It’s been a few days, and we have some catching up to do.
Day 2: Geneva to the Finger Lakes National Forest
Before departing Geneva on bike, JH, my wonderful host in Geneva, drove me around to a couple of the wineries in his area. We stopped in for a late morning tasting at Fox Run Vineyards and Anthony Road Vineyards. This is the part of the trip where I regret not having the hauling capacity for some bottles of wine (can you imagine how shaken up and sun-scorched they’d get strapped to the back of my bike for a week?), but at least I’m able to try these tasty beverages.
Fox Run had some delicious rieslings and gewurztraminers of both the dry and off-dry varieties. Their whites were nicely balanced on the whole. The complexity of their cabernet franc really wowed me, but the winner of the tasting in my opinion was the reserve cabernet franc. The reserve CF had a pleasant spice both on the nose and on the palate. It’s smokey, finely structured finish with just the right amount of oak and tannin is what sold me the most on it. Definitely one to remember.
We also sampled the Fox Run tawny port, which I’m told is made primarily in an Australian port style as opposed to a traditional one (but the host at the winery was unable to elaborate on the meaning of that, so I’m still at a bit of a loss myself). It had the right amount of sweetness and a pleasant nutty note to it, but for whatever reason, there was a fairly intense alcohol/medicinal burn to it that kind of put me off.
Moseying on a bit further down route 14, we stopped in at Anthony Road. There we were able to sample the 2005 Tierce dry riesling (a joint effort between Fox Run, Anthony Road, and one other winery that eludes my memory at the moment). I enjoyed this quite a bit. It had a strong mineral/flinty component to it that was balanced out with some good passion fruit notes and a crisp acidity. The Anthony Road Devonian Red (blend of cab franc, pinot noir, and lemberger) also quite surprised me with it’s almost bourbon-esque vanilla nose and clove spice flavor, especially given it’s $10 price point.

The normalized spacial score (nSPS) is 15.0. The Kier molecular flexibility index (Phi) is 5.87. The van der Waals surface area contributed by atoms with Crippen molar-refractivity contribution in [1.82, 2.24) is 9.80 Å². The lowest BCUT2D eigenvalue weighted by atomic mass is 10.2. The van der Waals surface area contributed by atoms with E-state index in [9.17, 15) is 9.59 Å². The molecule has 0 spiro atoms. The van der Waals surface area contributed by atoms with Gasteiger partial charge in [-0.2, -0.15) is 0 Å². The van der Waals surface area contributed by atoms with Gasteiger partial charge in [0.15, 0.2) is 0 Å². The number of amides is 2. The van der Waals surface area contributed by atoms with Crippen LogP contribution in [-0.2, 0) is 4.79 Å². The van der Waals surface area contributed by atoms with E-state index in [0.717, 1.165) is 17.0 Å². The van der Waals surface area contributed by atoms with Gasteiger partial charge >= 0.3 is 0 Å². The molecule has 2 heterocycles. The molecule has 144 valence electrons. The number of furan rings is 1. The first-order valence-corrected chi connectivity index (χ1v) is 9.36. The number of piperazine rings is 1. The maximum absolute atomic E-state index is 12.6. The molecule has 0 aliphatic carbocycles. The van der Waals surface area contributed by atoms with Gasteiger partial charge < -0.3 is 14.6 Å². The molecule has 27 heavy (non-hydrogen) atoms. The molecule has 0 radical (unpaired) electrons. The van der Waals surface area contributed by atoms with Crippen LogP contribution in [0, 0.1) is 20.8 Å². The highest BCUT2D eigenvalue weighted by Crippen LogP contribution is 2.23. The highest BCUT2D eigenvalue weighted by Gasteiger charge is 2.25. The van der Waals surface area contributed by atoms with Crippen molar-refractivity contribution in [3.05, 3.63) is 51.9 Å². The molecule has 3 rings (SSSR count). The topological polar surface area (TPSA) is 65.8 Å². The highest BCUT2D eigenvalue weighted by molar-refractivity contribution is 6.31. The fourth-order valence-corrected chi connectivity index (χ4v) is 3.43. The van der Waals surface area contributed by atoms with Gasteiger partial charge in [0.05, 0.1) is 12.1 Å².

So, with the first two wineries of the tour under my belt, I set off on my bike from Geneva around to the east side of Seneca Lake and on down I went. I passed a few wineries along the way that I thought about stopping in at (the picture above is near Ventosa Vineyards, I believe), but with my late start on the day and the many miles I had yet to go, I limited myself to one stop in at Lamoreaux Landing.
At Lamoreaux I mostly sampled their whites, pairing the reserve riesling against the red oak riesling and the dry gewurztraminer against the semi-dry. The reserve riesling had a nice pomaceous crispness and a pleasant minerality. It seemed much more dignified than the red oak riesling, which comes from younger vines. The red oak riesling had a more intense floral nose, and more of a tropical fruit thing going on. Both of the gewurztraminers had a good nose of lychee and rose petal, as well as some good baking spice on the finish. The semi-dry had a fuller body to it, owing to the extra sugar, while the dry felt a little more balanced with its fruit notes on the palate.
I also sampled the reserve cabernet franc, which was a beefy, full, rich, red wine that I could see going really well with game meats and barbecue. Dark chocolate and dark fruit on the nose paved the way for some nice dark cherry and baking spice notes on the palate. It finished off with subtle oak and tannins that rounded the whole thing out nicely.
The afternoon was getting on, so it was time to figure out where to sleep. I figured I’d head up to the national forest and set up a tent for the night (I love national forests). It was a beast of a climb getting up there, though. I rode up Ball Diamond Rd from route 414 into the forest and it was an intense climb. It was a three mile long stretch that gained probably 1,500 feet of elevation from the lake’s shore to the forest. I was ready for some rest after that haul. I walked the bike about a mile down the trail and found a nice patch of land for the tent. I was out by nightfall.
Day 3: Finger Lakes NF to Taughannock State Park